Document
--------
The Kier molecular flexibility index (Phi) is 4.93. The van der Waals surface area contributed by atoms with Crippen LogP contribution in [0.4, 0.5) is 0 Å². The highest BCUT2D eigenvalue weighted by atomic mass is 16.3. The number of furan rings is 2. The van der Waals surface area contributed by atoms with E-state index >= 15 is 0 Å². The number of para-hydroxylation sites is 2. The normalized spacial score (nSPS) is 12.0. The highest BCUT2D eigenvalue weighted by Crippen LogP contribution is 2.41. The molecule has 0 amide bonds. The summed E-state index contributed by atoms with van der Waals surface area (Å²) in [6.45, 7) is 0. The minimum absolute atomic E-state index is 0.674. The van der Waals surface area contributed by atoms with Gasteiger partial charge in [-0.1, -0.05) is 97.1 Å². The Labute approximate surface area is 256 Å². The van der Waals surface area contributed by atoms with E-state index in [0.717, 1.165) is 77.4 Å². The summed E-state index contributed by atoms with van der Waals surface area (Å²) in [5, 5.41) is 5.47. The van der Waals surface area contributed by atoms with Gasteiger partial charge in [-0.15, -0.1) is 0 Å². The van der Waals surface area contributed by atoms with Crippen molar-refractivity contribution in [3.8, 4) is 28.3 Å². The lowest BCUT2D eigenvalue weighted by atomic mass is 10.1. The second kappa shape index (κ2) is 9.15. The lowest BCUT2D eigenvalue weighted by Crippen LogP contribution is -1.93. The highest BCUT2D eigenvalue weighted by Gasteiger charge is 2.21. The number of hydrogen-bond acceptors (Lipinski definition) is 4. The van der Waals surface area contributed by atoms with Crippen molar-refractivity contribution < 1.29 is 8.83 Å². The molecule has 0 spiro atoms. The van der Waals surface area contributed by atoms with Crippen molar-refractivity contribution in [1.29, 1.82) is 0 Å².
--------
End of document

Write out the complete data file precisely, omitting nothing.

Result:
The Kier molecular flexibility index (Phi) is 4.93. The van der Waals surface area contributed by atoms with Crippen LogP contribution in [0.4, 0.5) is 0 Å². The highest BCUT2D eigenvalue weighted by atomic mass is 16.3. The number of furan rings is 2. The van der Waals surface area contributed by atoms with E-state index >= 15 is 0 Å². The number of para-hydroxylation sites is 2. The normalized spacial score (nSPS) is 12.0. The highest BCUT2D eigenvalue weighted by Crippen LogP contribution is 2.41. The molecule has 0 amide bonds. The summed E-state index contributed by atoms with van der Waals surface area (Å²) in [6.45, 7) is 0. The minimum absolute atomic E-state index is 0.674. The van der Waals surface area contributed by atoms with Gasteiger partial charge in [-0.1, -0.05) is 97.1 Å². The Labute approximate surface area is 256 Å². The van der Waals surface area contributed by atoms with E-state index in [0.717, 1.165) is 77.4 Å². The summed E-state index contributed by atoms with van der Waals surface area (Å²) in [5, 5.41) is 5.47. The van der Waals surface area contributed by atoms with Gasteiger partial charge in [-0.15, -0.1) is 0 Å². The van der Waals surface area contributed by atoms with Crippen molar-refractivity contribution in [3.8, 4) is 28.3 Å². The lowest BCUT2D eigenvalue weighted by atomic mass is 10.1. The second kappa shape index (κ2) is 9.15. The lowest BCUT2D eigenvalue weighted by Crippen LogP contribution is -1.93. The highest BCUT2D eigenvalue weighted by Gasteiger charge is 2.21. The number of hydrogen-bond acceptors (Lipinski definition) is 4. The van der Waals surface area contributed by atoms with Crippen molar-refractivity contribution < 1.29 is 8.83 Å². The molecule has 0 spiro atoms. The van der Waals surface area contributed by atoms with Crippen molar-refractivity contribution in [1.29, 1.82) is 0 Å².